Popular parenting wisdom advises dealing with toddler tantrums in one of two ways. Ignore the 'attention seeking behaviour' and reward the toddler when they are good, or discipline the toddler by punishing them through exclusion. The naughty step and time out are commonplace in millions of homes around the world. Do they really work though? Child psychology and neuroscience says otherwise. Here are four reasons why you may want to reconsider your response the next time your toddler has a tantrum.
1. Toddlers can't help tantruming.
Toddlers tantrum for one simple reason, their brains are not like adults. The immature connections in their brain don't afford them the same emotion control as us. Our sophisticated brains allow us to control our impulses, act in a way that we know to be socially acceptable and calm our emotions before we become violent or out of control. Toddlers physically can't do this. When they tantrum they are not being naughty or manipulative, they're just being toddlers struggling with big feelings, poor communication skills and even poorer emotion regulation skills. To us it may seem ridiculous to tantrum over the colour of a cup or the shape sandwiches are cut into, but to a toddler these things are as important as paying our rent or our mortgage is to us. Just because it's not 'big stuff' to us, it doesn't mean it isn't to the toddler.
2. Toddlers can't calm themselves down alone.
Think of a toddler like a pot of water heating on a stove without a lid. Just as the water in the pot, the toddler's big emotions begin to build and bubble away until ultimately, just like an unwatched pot, they will boil and spill over. The toddler has no way to turn off the gas, as an adult can, they only stop when they boil dry, exhausted. Adults can regulate their own emotional thermostat, they can turn down the gas and put a lid on. Toddlers can't do this, they need us to help. Toddlers need an adult to contain the overspill, turn down the gas and put a lid on. Or in other words they need your help to calm down. They need calm words and hugs, patience and support. Sitting them in time out or on the naughty step alone is akin to letting them 'boil dry'. They don't think about what they did wrong, or how they can behave better next time, they don't have the brain capacity for such sophisticated thought. They don't purposefully calm down, they do so for two reasons only - because they become exhausted and because they learn that you won't act like you love them again until they do. Using these methods you simply teach them to conceal their emotions. Is it any wonder so many adults find it hard to be emotionally open if this is what we encourage in childhood?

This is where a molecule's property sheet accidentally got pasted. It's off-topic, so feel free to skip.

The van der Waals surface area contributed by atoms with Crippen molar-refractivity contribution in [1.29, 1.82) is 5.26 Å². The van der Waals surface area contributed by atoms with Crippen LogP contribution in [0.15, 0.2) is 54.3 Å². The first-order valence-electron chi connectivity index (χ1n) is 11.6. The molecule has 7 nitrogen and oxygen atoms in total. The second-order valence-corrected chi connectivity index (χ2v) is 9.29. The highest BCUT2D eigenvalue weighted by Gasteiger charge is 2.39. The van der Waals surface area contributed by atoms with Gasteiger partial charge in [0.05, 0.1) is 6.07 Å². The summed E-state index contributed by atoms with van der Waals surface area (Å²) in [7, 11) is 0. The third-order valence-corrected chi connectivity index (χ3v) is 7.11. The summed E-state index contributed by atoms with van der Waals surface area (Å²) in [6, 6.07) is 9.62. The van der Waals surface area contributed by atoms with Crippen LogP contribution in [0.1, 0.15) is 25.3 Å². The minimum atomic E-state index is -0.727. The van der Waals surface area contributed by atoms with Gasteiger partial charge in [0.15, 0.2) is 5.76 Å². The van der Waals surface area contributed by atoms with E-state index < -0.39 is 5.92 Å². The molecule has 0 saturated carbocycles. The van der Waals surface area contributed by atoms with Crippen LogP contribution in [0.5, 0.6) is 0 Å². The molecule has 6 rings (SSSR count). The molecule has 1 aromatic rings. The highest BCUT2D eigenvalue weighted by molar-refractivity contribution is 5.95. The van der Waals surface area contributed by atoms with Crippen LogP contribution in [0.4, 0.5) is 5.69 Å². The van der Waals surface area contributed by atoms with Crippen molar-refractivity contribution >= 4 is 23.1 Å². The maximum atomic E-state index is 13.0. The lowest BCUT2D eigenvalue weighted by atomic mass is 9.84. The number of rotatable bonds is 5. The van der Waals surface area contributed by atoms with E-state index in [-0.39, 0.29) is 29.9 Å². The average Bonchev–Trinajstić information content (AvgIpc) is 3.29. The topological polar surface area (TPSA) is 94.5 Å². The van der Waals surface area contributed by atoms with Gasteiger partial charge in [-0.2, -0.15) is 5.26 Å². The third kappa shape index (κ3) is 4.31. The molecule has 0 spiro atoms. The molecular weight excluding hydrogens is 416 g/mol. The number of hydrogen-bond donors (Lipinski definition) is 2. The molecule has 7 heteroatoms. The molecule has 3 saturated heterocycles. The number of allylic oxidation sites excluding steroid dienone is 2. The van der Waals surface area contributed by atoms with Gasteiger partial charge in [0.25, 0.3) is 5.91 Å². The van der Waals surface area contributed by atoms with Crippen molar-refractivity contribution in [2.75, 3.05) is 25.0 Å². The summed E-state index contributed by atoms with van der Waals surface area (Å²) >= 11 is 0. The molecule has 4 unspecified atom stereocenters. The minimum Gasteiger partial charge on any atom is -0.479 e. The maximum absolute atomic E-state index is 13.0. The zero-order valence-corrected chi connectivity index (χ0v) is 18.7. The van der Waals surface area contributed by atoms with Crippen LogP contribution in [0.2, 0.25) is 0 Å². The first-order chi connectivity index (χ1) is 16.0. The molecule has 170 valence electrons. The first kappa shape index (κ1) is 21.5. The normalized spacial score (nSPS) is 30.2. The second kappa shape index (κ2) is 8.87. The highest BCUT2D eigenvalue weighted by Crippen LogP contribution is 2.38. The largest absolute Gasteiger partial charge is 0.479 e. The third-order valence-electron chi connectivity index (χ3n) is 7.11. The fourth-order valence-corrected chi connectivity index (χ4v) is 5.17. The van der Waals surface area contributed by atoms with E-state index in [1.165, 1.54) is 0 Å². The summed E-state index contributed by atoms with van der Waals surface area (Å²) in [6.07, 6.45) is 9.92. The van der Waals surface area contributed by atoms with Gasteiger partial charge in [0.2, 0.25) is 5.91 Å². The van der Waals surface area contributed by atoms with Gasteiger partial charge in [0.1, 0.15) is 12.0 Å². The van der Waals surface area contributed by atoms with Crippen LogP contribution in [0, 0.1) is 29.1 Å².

3. Toddlers feel just as bad as us when they tantrum.
Being the parent of a toddler having a tantrum is really tough. It can often feel like the toddler is doing things deliberately to 'wind you up'. They always pick the worst time, when you're tired, ill or out in public. You feel ashamed, embarrassed, angry, helpless, even out of control. The thing is your toddler feels exactly the same things. They don't enjoy having a tantrum. Imagine how awful it must feel to be so out of control and have the person you love and trust most in the world completely ignore you when you really need them. As hard as it is to parent a toddler having a tantrum, it is infinitely harder to BE the toddler having a tantrum!
4. Toddlers often tantrum because they feel a disconnect with us.
One of the top reasons for tantrums is when the toddler feels a lack of connection with their parent. Common causes include the arrival of a new sibling, starting nursery or the mother returning to work. In each case the toddler feel less connected. This lack of connection leaves the toddler feeling highly vulnerable, confused and scared. Imagine your partner coming home tonight and saying "Hi honey, this is my new girlfriend, she's going to be living with us. I love her very much and I love you just as much as before and in time you will love her too". Sounds ridiculous? Effectively this is exactly what happens when you introduce your toddler to a new baby sibling. Imagine how unsettled they feel, is it any wonder they tantrum? The best way to cope here is not to cause even more disconnect by ignoring them, or excluding them from you in time out, but in helping them to understand you still love them just as much as before, by showing them with your actions and understanding. You need to connect more, not less.
For tips to cope with child behaviour in a more respectful and effective way check out 'The Gentle Parenting Book'.